This weeks Gospel reflection (Luke 16:19-31)

This Sunday’s Gospel sees Jesus pose to the Pharisees another challenging scenario. This time his parable speaks of two men: a poor man (Lazarus) and a rich man, each knowing the other. The story hinges on the death of both of them but find themselves in an unfamiliar (at least then) place. The favored place, Abraham’s bosom, goes to Lazarus the poor man, not to the rich man. The rich man sees Lazarus with Abraham and, recognizing his authority, ignores Lazarus and addresses Abraham. He firsts asks for comfort in the way of water (a symbol of Jesus?). Accepting the difficult situation – that he could not go to him, nor could he cross to them – he asks for Lazarus to be sent to his family so that they may repent and avoid his current unpleasantness. Abraham rightfully, highlights the fact of a lack of authority in Lazarus being sent, authority that is found in Moses and the prophets: authority that the rich man saw in Abraham.

We get from here a clear-ish look at the afterlife. Clear-ish because while we clearly see allusions to heaven and hell neither is individually or collectively exhaustive – there is more to the afterlife than this. But the message here is a little hidden. Clearly the favored place to be, the bosom of Abraham, is a desirable place to be, but how does one get there? Does one need to be poor? Have your wounds licked by dogs? Or is it something’s else. The message here is that success in this life does not guarantee a favored place in the hereafter. So much for the “health-and-wealth” gospel. Another point of interest, particularly for Catholic apologetics, this passage more than a couple of times calls Abraham father. Therefore it becomes a marquee reference to refute those who challenge the Catholic practice of calling priests father when Mat 23:9 says call no man father for you have only one father in heaven. More need to be said about this, perhaps some other time, but remember that scripture needs to be read in the context of the church. Also there is nothing in scripture that disagrees with the church, but again perhaps some other time.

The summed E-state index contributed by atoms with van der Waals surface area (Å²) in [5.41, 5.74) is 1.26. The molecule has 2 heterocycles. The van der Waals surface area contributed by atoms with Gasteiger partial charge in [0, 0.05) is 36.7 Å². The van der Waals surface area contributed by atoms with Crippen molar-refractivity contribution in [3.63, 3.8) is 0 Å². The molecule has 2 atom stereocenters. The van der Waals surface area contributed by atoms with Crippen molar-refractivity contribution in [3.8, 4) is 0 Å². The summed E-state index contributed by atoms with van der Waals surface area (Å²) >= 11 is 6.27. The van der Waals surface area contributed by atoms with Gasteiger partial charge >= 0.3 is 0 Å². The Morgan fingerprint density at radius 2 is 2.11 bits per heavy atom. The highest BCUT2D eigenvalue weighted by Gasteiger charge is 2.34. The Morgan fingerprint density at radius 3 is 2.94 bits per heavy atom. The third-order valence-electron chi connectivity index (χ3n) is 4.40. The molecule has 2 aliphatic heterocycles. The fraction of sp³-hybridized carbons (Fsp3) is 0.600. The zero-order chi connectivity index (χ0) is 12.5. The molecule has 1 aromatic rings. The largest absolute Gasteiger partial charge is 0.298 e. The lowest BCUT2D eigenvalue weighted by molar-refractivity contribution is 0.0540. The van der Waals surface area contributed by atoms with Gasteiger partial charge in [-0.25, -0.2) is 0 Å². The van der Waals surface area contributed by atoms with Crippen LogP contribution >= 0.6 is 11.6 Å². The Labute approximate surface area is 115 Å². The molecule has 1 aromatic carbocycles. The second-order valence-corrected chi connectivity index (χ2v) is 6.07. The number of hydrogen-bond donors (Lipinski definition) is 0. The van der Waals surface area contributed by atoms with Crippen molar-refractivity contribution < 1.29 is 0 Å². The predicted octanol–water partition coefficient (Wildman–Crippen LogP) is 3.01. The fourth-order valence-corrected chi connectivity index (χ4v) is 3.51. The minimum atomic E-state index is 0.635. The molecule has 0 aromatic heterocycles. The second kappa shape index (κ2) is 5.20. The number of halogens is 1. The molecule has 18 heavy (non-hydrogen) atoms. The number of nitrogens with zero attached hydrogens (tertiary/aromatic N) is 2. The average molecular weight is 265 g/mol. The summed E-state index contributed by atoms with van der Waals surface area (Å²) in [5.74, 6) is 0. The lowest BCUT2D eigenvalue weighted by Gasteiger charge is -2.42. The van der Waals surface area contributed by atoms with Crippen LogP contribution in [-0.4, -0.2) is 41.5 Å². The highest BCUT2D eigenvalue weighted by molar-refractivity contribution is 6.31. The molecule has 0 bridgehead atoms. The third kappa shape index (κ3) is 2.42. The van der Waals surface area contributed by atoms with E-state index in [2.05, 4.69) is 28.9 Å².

So how are we to live out today what Jesus is trying to teach us? Well, what we do today effects our eternal salvation. This much is clear. Whatever our state in life – rich or poor – there are no guarantees. Persevere in trials. Work for heavenly reward. Submit to divine authority. And, as my uncle puts it, you’re a long time dead, so think.

How else might you live out Jesus’ message this week?


This week’s gospel reflection Luke 16:1-13

In the first few seconds we hear the word steward a number of times. So stewardship becomes the context for what is being said here. As father has told us over the last month as part of our stewardship drive, stewardship is a way of sacrificial living; giving time, talent and treasure back to God and for better use in the future. A sort of reinvesting of our things if you will.

First we see that the steward is being wasteful with what he has been given. This is the reason of his being dismissed as a steward. Having been caught out and made accountable, he contemplates a way out. A quick self examination finds that he cannot dig (hide) and that he is too proud to go begging in the streets. In trying not to cover his actions but rather to find a place of welcome, he becomes lenient in the debts owed to the master and in doing so he becomes what the Master wants us to be: merciful. And it is this astuteness, this deeper thinking (cunning) that becomes praised. This I think is the key to understanding this passage.

It reminds me of Mat 10:16 where Jesus sends his disciples out like sheep amount wolves so be as cunning as serpents and as innocent as doves. This is cunning.

Later, Jesus tells us to use money to win friends. He we see an image of right relationship with friends (a sign of the Kingdom of God). But these friends can give you access to eternity. Could these be saints and angels and all the heavenly host?

Jesus goes on to praise what the steward has done by making him an example of charity even though it is dishonest charity. The steward has been lenient with his masters money, not his own. Even so, this charity is praise worthy as he was not fixed on making money even for his Master.

Summing up, Jesus highlights that one cannot be the slave of two masters, and we have seen how far this steward went to stay a steward for his master. He went to great lengths to retain his stewardship. What are we willing to do to maintain right relationship with our friends and our closest friend Jesus?